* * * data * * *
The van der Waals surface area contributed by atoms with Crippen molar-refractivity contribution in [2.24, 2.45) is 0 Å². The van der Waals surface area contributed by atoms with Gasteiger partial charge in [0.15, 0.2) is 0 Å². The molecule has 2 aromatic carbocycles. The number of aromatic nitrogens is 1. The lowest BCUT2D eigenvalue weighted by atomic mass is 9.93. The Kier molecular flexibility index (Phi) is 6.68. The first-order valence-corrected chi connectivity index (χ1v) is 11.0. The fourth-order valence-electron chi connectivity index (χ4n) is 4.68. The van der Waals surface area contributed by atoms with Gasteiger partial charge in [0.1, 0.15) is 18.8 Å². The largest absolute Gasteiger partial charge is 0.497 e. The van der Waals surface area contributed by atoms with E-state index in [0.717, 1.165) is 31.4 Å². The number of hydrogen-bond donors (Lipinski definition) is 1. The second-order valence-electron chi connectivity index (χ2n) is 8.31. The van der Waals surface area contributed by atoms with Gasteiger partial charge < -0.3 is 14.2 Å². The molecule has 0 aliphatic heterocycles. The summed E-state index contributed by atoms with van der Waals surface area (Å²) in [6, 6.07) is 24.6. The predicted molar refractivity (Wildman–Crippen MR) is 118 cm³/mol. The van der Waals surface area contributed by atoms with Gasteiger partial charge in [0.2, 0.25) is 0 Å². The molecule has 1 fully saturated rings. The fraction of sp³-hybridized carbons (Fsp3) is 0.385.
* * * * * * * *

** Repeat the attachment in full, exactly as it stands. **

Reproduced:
The van der Waals surface area contributed by atoms with Crippen molar-refractivity contribution in [2.24, 2.45) is 0 Å². The van der Waals surface area contributed by atoms with Gasteiger partial charge in [0.15, 0.2) is 0 Å². The molecule has 2 aromatic carbocycles. The number of aromatic nitrogens is 1. The lowest BCUT2D eigenvalue weighted by atomic mass is 9.93. The Kier molecular flexibility index (Phi) is 6.68. The first-order valence-corrected chi connectivity index (χ1v) is 11.0. The fourth-order valence-electron chi connectivity index (χ4n) is 4.68. The van der Waals surface area contributed by atoms with Gasteiger partial charge in [0.1, 0.15) is 18.8 Å². The largest absolute Gasteiger partial charge is 0.497 e. The van der Waals surface area contributed by atoms with E-state index in [0.717, 1.165) is 31.4 Å². The number of hydrogen-bond donors (Lipinski definition) is 1. The second-order valence-electron chi connectivity index (χ2n) is 8.31. The van der Waals surface area contributed by atoms with Gasteiger partial charge < -0.3 is 14.2 Å². The molecule has 0 aliphatic heterocycles. The summed E-state index contributed by atoms with van der Waals surface area (Å²) in [6, 6.07) is 24.6. The predicted molar refractivity (Wildman–Crippen MR) is 118 cm³/mol. The van der Waals surface area contributed by atoms with Gasteiger partial charge in [0.2, 0.25) is 0 Å². The molecule has 1 fully saturated rings. The fraction of sp³-hybridized carbons (Fsp3) is 0.385.